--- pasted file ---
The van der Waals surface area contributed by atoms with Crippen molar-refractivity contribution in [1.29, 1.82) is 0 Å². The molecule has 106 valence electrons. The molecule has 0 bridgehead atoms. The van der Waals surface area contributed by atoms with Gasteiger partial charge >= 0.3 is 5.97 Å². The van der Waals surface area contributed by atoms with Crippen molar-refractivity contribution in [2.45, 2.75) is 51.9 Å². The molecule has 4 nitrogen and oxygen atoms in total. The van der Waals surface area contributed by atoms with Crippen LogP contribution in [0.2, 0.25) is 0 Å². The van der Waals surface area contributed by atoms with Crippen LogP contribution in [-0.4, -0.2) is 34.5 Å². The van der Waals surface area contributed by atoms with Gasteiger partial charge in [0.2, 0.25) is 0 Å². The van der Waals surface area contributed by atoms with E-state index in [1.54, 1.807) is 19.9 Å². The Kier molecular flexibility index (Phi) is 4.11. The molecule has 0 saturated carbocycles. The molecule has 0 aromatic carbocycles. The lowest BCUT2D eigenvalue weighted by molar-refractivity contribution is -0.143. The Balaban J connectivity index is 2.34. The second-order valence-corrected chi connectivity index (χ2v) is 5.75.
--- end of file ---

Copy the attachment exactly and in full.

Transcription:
The van der Waals surface area contributed by atoms with Crippen molar-refractivity contribution in [1.29, 1.82) is 0 Å². The molecule has 106 valence electrons. The molecule has 0 bridgehead atoms. The van der Waals surface area contributed by atoms with Gasteiger partial charge >= 0.3 is 5.97 Å². The van der Waals surface area contributed by atoms with Crippen molar-refractivity contribution in [2.45, 2.75) is 51.9 Å². The molecule has 4 nitrogen and oxygen atoms in total. The van der Waals surface area contributed by atoms with Crippen LogP contribution in [0.2, 0.25) is 0 Å². The van der Waals surface area contributed by atoms with Crippen LogP contribution in [-0.4, -0.2) is 34.5 Å². The van der Waals surface area contributed by atoms with Gasteiger partial charge in [0.2, 0.25) is 0 Å². The van der Waals surface area contributed by atoms with E-state index in [1.54, 1.807) is 19.9 Å². The Kier molecular flexibility index (Phi) is 4.11. The molecule has 0 saturated carbocycles. The molecule has 0 aromatic carbocycles. The lowest BCUT2D eigenvalue weighted by molar-refractivity contribution is -0.143. The Balaban J connectivity index is 2.34. The second-order valence-corrected chi connectivity index (χ2v) is 5.75.